The Court of Appeal has reiterated that a migrant can be regarded as a “persistent offender” for the purposes of deportation law even if he or she has not committed a crime for some time. The case is Binbuga (Turkey) v Secretary of State for the Home Department  EWCA Civ 551.
Mr Binbuga came to the UK aged nine. He had some petty offences to his name by the time he turned 18, which may be why he did not apply for British citizenship in 2010 along with the rest of his family (the deterrent effect of the good character policy in action). In 2013 and 2014, he was convicted of actual bodily harm and burglary, and imprisoned for the latter. The Home Office sought to deport him.
The first of several issues before the Court of Appeal was whether Mr Binbuga was a “persistent offender” for the purposes of Part 5A of the Nationality, Immigration and Asylum Act 2002. The First-tier Tribunal judge hearing the case in March 2016 had decided that he was no longer a persistent offender, since he had committed no crimes since October 2013.
Lord Justice Hamblen held that the “overall picture” is what counts when it comes to persistent offending, rather than the “current position”:
1) It is apparent that the FTJ relied on the use of the present tense in the statute: “is” a persistent offender. This led him to focus unduly on the current position rather than the overall picture. As Chege and SC (Zimbabwe) make clear, a persistent offender is someone who “keeps on breaking the law”. An individual may be so regarded even though “he may not have offended for some time”. In Chege, for example, he was regarded as being a persistent offender, even though he had committed no further offences for two years following release from immigration detention.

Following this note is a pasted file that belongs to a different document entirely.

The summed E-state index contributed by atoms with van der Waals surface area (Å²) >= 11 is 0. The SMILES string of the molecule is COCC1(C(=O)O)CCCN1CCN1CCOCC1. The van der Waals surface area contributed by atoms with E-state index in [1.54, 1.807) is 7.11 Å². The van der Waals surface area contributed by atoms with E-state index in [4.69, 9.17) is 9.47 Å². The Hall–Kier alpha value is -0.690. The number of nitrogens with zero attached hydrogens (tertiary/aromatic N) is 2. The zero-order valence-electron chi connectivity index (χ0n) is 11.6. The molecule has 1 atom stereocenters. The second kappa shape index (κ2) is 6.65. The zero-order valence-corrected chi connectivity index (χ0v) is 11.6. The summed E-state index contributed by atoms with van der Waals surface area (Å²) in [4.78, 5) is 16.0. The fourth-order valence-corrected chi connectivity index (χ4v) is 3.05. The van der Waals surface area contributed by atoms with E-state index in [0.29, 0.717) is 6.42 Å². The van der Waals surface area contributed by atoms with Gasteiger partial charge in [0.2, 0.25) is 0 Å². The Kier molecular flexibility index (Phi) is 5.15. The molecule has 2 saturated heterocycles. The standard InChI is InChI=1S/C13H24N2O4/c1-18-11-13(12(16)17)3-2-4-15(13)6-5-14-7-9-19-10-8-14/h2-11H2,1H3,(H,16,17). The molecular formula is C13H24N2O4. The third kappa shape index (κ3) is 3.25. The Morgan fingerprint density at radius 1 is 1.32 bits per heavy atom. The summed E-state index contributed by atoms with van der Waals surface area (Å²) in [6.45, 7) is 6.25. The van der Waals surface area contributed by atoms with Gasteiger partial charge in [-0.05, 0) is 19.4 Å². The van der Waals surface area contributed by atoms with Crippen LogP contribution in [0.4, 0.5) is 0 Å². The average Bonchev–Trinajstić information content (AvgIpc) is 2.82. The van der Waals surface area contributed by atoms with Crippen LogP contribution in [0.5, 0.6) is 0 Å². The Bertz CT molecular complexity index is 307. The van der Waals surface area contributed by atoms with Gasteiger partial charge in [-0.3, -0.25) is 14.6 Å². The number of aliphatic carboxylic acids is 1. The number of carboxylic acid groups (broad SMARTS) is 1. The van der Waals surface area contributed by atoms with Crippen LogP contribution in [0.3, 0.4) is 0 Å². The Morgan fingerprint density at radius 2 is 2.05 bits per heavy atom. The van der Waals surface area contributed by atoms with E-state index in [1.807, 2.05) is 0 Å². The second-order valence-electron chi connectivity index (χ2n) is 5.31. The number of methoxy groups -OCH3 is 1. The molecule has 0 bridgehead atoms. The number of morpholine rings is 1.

He also pointed out that Mr Binbuga had been released from prison just seven months before the deportation decision under appeal had been made:
(3) Whilst rehabilitation is a relevant consideration, it is to be noted that Chege at  refers to “an established period of rehabilitation” and keeping out of trouble “for a significant period of time” which “may” lead to the conclusion that the individual is no longer a persistent offender. In any event, the findings made by the FTJ on rehabilitation were not referred to in relation to his conclusion on this issue. That conclusion was expressly based on “the fact that he has committed no offences since October 2013”.
(4) The FTJ was wrong to focus on TB’s lack of offending from October 2013. TB was in prison until February 2015 and so any absence in offending in the intervening period could not be said to lead to the conclusion that TB was no longer a persistent offender.
Hamblen LJ took an even dimmer view of the tribunal’s approach to whether Mr Binbuga was “socially and culturally integrated into the UK”. Pragmatically, perhaps, the judge had cited his past membership of a north London gang as “a good example of his integration into one of the less savoury aspects of UK life”. The Court of Appeal stamped down firmly on this one:
Membership of a pro-criminal gang tells against rather than for social integration. In this context, social integration refers to the extent to which a foreign criminal has become incorporated within the lawful social structure of the UK. This includes various incidents of society such as clubs, societies, workplaces or places of study, but not association with pro-criminal peers.
It also squashed the idea that Mr Binbuga ought to be more leniently treated because he was a “home grown criminal”, which is “is an unhelpful description and is liable to mislead”.
There being no “very compelling circumstances” to exempt Mr Binbuga from deportation either, the appeal was dismissed. It is a melancholy fate for a man who, prison aside, has only ever lived at home with his family and who all witnesses attested to be a reformed character.